Crossing the Tecate entry point was a breeze—a welcome change from the previous week, when it dragged on for two hours. As soon as they were on U.S. soil, the early morning crew passed the precious cargo off to USGS biologists Jon Richmond and Robert Fisher, who split up and shuttled the gooey goods toward their new homes.
While Richmond and Fisher traced the highways northward, Hollingsworth and the folks from our partner organizations assembled at the two receiving ponds located near Murrieta in Riverside County and south of Palomar Mountain in San Diego County.
For the first time since this project began, our colleagues at FAUNO, Director Anny Peralta-García and Research Coordinator Jorge Valdez-Villavicencio, joined us at the pond near Murrieta, on the Santa Rosa Plateau Ecological Reserve. Their long-awaited presence added another layer of excitement to the day, as previous visits were cancelled by pandemic-related border closures.
“These frogs need people on both sides of the border to help them,” says Peralta-García. “But it’s so great to follow their whole journey and finally see where they end up.”
For FAUNO, these frogs are one conservation priority among many. The organization's goal, says Peralta-García, is to see entire wetland ecosystems make a comeback, not just a single species.
As the largest native frog west of the Mississippi, the red-legged frogs are a great candidate to kick off this conservation mission. Tadpoles and adults consume large amounts of algae and insects (including mosquitoes) which, in turn, keeps pond waters clear and more habitable for fish, other herps, and plants.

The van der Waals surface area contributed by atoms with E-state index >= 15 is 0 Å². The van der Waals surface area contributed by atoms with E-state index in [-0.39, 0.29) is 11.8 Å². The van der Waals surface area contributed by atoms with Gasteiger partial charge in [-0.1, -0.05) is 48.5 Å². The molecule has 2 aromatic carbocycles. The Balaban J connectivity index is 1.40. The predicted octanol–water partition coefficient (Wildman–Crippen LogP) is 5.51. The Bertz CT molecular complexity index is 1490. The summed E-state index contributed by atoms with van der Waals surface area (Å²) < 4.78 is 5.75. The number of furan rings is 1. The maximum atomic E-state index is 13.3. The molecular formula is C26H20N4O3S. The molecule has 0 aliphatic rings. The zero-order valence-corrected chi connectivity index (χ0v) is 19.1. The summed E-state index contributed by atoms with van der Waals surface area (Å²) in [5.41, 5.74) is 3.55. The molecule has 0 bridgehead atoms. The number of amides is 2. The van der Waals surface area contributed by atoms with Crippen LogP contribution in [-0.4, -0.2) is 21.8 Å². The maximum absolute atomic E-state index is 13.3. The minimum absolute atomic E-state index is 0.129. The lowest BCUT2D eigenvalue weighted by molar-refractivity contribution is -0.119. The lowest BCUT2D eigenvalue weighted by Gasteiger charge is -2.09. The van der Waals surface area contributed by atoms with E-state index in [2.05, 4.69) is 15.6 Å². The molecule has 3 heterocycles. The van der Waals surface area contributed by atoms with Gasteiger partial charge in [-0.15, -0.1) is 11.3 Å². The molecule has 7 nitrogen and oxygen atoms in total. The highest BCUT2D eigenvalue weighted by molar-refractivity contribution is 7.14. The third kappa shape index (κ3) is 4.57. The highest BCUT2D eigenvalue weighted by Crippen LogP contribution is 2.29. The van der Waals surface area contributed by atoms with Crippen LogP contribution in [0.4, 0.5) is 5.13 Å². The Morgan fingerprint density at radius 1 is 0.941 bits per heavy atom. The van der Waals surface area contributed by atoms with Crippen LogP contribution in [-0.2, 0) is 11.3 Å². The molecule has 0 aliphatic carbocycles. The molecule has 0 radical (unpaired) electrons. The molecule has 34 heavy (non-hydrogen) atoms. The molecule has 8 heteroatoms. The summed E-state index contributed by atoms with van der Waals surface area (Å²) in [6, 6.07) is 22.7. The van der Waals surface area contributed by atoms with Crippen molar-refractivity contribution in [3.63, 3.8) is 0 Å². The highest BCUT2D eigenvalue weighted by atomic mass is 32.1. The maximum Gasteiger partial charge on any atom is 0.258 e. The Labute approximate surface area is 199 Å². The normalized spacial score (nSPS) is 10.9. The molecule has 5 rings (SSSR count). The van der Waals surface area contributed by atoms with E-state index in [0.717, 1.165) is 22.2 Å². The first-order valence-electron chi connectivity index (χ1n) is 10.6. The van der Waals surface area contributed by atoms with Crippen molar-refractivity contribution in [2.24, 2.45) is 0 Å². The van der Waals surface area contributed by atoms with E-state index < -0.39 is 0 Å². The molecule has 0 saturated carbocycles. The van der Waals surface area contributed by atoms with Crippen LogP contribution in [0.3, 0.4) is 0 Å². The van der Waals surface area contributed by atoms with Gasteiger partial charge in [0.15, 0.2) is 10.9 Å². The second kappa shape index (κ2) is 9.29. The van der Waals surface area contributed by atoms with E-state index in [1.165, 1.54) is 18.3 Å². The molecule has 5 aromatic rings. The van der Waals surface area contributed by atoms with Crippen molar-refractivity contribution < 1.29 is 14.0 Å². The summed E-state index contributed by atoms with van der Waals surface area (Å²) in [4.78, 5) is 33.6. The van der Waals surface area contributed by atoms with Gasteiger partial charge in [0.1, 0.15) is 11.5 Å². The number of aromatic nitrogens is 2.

Another goal is to improve habitat connectivity on both sides of the border. So far, this project has narrowed the gap between red-legged frog habitats from 250 miles down to about 150, says Peralta García. “Our dream is to see [the frogs’] range connected between southern California and Baja California, and to see all the associated species return.”
When Fisher arrived with the eggs, everyone sprang into action: Waders were donned, cameras clicked, clipboards emerged. We formed a line behind the cooler-carriers, hopped a couple barbed-wire fences, and wrapped around an old cattle pond lined with tall grasses.
This pond is already home to Baja-born frogs that were translocated by The Nat and our partners in 2020 and 2021, so we expect the newbies to feel right at home once they hatch in two-weeks' time.
Like its waters, the future of that small cattle pond is getting clearer each year. With three generations of frogs now making their way, the next milestone is self-sufficiency in the form of breeding. We have yet to detect any mating calls from the frogs since they were reintroduced in 2020, however, it takes them about three years to mature.
Throughout the spring, we’ll be wading through the muck to monitor the younglings and eavesdropping on the adults with acoustic recorders. We’re hoping to hear the faint, grunting mating calls from the males, or spot new egg masses from the females.
The translocations, though, were done for the season. Backlin zipped up the mesh enclosure, everyone clapped, someone yelled “good luck, eggs!”
And until our favorite frogs are back on their feet, we’ll return this time next year with another batch of Baja babies to do it all again.
Posted by Cypress Hansen, Science Communications Manager.